The Beloved Girls
May 10, 2022
Grand Central Publishing
Blurb: “It’s a funny old house. They have this ceremony every summer . . . There’s an old chapel, in the grounds of the house. It’s half-derelict. The Hunters keep bees in there. Every year, on the same day, the family processes to the chapel. They open the combs, taste the honey. Take it back to the house. Half for them -” my father winced, as though he had bitten down on a sore tooth. “And half for us.”
Catherine, a successful barrister, vanishes from a train station on the eve of her anniversary. Is it because she saw a figure – someone she believed long dead? Or was it a shadow cast by her troubled, fractured mind?
The answer lies buried in the past. It lies in the events of the hot, seismic summer of 1989, at Vanes – a mysterious West Country manor house – where a young girl, Jane Lestrange, arrives to stay with the gilded, grand Hunter family, and where a devastating tragedy will unfold. Over the summer, as an ancient family ritual looms closer, Janey falls for each member of the family in turn. She and Kitty, the eldest daughter of the house, will forge a bond that decades later, is still shaping the present . . .
‘We need the bees to survive, and they need us to survive. Once you understand that, you understand the history of Vanes, you understand our family.’
As Harriet Evans’ The Beloved Girls begins, Catherine seems to be slowly unraveling. The verdict in the last case she participated in ruled against her defendant; she believes she sees a woman she has presumed was dead; and she thinks her only recourse is to flee her happy marriage. The Beloved Girls takes the reader through several timelines and POVs to tell the story of the Hunters, an extremely eccentric family whose history seems to take on ancient mythological proportion and Simon Lestrange and his daughter Janey.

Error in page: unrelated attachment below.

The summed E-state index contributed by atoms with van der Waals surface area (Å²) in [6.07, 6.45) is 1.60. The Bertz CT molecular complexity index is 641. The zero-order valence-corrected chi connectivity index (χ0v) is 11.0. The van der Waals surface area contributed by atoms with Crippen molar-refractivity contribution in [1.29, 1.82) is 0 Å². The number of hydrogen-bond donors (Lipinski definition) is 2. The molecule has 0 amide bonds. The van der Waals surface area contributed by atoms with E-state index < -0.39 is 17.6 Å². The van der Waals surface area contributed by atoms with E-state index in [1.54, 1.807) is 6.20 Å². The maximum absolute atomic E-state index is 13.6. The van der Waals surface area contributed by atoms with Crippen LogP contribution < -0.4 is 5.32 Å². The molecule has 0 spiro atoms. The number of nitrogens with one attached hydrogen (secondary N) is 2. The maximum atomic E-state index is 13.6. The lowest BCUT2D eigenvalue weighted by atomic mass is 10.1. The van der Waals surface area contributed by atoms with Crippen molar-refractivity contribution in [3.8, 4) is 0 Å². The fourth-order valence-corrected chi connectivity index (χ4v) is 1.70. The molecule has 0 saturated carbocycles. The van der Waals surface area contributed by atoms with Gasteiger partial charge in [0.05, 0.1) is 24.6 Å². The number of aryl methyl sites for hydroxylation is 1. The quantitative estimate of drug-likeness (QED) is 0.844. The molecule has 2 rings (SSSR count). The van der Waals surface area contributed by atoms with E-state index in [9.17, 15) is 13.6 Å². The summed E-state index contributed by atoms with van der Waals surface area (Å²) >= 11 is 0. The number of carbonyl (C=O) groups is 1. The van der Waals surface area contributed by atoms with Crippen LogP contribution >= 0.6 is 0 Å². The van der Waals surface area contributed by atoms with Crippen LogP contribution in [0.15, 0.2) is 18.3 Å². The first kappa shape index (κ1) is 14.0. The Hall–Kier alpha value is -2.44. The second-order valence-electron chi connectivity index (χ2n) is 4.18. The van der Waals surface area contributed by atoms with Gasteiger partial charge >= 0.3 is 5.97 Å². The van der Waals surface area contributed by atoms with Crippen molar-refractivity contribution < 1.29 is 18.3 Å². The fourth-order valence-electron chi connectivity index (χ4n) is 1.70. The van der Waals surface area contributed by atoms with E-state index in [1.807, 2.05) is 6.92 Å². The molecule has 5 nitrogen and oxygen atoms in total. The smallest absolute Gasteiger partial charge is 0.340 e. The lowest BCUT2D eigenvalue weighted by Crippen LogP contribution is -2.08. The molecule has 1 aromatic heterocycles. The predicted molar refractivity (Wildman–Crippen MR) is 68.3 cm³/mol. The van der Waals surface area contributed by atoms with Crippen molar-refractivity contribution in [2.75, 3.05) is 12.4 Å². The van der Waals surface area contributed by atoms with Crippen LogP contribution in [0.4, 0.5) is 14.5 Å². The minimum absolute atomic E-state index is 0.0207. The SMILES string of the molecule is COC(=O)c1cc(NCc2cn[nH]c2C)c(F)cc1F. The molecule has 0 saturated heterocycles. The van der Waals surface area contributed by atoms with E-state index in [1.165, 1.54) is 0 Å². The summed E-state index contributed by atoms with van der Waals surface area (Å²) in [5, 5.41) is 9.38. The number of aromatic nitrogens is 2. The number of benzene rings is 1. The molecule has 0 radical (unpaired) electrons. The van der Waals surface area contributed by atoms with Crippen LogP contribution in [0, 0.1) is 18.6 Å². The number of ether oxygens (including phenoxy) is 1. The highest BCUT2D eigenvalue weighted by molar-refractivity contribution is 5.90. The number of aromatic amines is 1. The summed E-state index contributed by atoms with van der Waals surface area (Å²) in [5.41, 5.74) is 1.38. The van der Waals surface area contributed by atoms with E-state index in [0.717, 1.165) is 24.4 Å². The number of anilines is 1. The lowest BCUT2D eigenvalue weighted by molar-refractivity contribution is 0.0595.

Prior to reading The Beloved Girls, I had read five other Harriet Evans novels and have to admit that I came to this one thinking entirely of those other novels, which I loved, without really reading the synopsis, not that that would have given me much pause, but perhaps I would have been more prepared for the subsequent read.
Unfortunately, I don’t know how it happened but I’ve been reading three different books written by UK authors and the one resounding similarity between all three is that they just dragged on. Perhaps it was a function of the pandemic but these books seemed to want to belabor points or cover unnecessary territory.
The Beloved Girls moved between interesting character studies and history to melodrama, from a gothic nature to an uglier bullying element. While I found the history of how the bees came to be kept by the Hunters to be interesting as well as the story of the meeting between Simon and Sylvia, I wished that the plot hadn’t meandered quite so much.
If I had written this review immediately after finishing the novel, I might have given it a better rating because the last third made up for so very much. When the ending is good, you can forgive so much and I think that’s quite possible with The Beloved Girls. But time made me recall how frustrated I felt for a good bit of the novel. I am willing to concede that perhaps I missed something that would account for what I considered to be disjointed plotting and why I would have thought some additional editing might have been necessary because despite flaws this is one novel that sticks with you even past “The End.”
This one may be in the vein of, despite some flaws, it’s still a good read.
I received an ARC in exchange for an honest review.